The participatory process led to priorities being established by the population and made it possible to reforest and protect 363 sources of water in addition to the drinking water sources in the settlements of Buena Vista, El Castillo and Laureano Mairena. The school areas in Buena Vista, Marcelo, Marlon Zelaya and Sábalos were also reforested.
One of the problems that arose is that, in spite of having land available for reforestation, the population had its doubts about planting trees and carrying out forest management, as they are sure it will be the logging companies that will benefit from this task. The clearest proof is that 80% of the plants requested by the population were fruit trees, which they can use without interference from external interests.
International processes such as debt swapping for forests or exchange of carbon sinks have been mentioned by officials from the capital city to the local population, but they have their doubts on the validity of these proposals.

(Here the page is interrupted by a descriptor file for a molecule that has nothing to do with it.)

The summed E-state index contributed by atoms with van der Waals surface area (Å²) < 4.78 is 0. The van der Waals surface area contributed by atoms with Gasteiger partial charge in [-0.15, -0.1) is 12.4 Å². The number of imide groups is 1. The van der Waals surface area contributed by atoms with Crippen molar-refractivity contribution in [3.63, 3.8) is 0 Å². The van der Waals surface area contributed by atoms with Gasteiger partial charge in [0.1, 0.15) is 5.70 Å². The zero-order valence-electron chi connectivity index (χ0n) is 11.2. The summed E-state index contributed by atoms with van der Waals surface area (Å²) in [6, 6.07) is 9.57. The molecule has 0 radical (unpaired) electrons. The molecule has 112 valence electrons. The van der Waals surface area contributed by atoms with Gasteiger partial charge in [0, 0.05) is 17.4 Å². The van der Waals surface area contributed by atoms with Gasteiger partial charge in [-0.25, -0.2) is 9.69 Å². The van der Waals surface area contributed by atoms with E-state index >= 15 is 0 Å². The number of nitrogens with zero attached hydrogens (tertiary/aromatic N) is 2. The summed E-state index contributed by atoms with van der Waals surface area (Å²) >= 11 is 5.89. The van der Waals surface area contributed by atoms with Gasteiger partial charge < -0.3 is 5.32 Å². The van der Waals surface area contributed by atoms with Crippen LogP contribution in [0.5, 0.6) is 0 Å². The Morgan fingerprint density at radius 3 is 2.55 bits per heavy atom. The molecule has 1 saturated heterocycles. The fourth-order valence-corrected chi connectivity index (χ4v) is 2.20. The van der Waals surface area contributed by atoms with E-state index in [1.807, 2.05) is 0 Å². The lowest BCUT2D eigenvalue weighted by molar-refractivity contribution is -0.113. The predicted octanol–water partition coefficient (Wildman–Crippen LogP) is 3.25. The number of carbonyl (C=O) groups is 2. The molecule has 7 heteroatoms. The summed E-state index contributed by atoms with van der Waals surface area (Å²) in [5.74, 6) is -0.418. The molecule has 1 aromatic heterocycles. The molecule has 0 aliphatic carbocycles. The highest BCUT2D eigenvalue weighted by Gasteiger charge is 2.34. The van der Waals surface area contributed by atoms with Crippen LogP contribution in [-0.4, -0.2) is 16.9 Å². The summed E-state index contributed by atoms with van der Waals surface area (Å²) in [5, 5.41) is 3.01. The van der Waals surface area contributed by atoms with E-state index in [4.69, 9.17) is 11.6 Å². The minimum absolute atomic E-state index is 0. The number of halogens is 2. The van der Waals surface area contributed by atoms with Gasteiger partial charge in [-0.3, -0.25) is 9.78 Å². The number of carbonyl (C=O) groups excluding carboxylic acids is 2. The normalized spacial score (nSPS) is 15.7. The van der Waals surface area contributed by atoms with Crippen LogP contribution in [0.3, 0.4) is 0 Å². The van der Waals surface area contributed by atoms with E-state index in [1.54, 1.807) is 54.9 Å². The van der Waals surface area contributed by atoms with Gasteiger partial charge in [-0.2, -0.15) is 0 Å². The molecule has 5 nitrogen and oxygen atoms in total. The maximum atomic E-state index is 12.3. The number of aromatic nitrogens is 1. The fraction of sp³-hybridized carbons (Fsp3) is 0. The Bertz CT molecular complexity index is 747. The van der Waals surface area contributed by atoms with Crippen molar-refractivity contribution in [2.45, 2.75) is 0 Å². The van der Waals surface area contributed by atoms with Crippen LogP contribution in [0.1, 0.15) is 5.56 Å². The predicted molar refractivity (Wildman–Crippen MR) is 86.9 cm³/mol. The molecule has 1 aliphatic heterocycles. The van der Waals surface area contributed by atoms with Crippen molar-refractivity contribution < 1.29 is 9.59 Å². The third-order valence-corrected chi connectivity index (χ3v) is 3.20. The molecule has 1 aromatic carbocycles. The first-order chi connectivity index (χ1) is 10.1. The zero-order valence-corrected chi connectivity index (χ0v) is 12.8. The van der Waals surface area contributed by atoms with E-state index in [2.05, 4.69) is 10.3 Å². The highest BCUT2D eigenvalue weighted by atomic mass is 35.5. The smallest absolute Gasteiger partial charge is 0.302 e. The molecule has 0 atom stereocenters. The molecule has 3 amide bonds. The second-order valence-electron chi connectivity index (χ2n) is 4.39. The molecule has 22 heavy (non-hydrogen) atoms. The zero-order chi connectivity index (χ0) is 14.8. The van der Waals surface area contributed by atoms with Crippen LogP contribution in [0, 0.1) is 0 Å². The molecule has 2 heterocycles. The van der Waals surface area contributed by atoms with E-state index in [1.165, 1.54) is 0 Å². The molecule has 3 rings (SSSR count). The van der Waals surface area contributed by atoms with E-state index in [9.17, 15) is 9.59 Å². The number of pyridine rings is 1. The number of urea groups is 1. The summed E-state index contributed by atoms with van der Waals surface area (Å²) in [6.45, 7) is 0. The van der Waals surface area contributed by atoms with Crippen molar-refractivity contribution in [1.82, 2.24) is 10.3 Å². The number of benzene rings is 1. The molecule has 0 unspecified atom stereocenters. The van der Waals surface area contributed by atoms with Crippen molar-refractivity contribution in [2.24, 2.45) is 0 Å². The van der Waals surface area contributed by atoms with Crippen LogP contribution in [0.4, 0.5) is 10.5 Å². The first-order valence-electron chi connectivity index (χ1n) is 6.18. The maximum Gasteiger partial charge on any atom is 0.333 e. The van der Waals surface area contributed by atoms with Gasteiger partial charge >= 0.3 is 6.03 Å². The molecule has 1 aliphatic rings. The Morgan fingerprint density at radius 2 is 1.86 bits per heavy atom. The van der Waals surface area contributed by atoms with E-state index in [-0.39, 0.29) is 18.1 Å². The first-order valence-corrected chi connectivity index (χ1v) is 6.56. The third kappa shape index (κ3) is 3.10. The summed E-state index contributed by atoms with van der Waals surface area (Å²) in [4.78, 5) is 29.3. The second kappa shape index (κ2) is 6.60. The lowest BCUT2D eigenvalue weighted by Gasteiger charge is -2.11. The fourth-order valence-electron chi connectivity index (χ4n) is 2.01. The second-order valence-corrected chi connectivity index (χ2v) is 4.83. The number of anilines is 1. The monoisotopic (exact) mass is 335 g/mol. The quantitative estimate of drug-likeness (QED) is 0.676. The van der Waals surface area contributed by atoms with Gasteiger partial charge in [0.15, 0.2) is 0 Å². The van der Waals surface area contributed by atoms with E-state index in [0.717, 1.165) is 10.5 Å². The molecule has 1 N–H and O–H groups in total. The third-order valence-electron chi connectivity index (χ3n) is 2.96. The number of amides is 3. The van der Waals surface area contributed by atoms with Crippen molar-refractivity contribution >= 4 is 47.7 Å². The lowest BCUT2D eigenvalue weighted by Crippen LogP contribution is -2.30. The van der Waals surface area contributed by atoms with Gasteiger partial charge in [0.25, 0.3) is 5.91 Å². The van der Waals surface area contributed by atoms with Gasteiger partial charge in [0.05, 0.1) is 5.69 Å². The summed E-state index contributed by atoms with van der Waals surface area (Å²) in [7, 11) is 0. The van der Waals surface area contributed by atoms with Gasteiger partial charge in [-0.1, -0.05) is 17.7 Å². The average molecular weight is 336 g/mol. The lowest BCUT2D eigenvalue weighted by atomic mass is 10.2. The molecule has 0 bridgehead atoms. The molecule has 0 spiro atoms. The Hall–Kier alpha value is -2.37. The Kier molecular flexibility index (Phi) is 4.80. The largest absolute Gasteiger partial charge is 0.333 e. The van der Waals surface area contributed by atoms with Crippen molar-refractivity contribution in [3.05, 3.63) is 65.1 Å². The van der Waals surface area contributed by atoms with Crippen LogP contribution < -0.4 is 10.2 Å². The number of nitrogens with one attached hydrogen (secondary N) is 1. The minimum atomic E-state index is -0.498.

If, on the one hand, there were no regulations hindering use of timber by the population that owns the land and, on the other real incentives were given to the producers to plant trees for timber, perhaps a change would be possible. So far, what has happened is that, for example, the Austrian government supports the region in the operation of a saw mill with a view to increase plantation of trees for timber, but when they log they only pay a symbolic US$ 25 per tree to the owner of the farm.
Summing up, reforestation has a potential for participatory processes of social environmental enhancement, both due to its short term effects and due to the results we can expect in the long term for conservation and sustainable forest use, although real incentives need to be generated for the peasants, sharing benefits as required by the Biological Diversity Convention.
(1) List of fruit tree species used: Avocado, Mango, Orange, Mandarin, Lemon, Lime, Coffee Shrub, Pear, Cacao, Peach Palm, Papaya, Cachimant, Coconut, Banana
By Daniel Querol, e-mail: firstname.lastname@example.org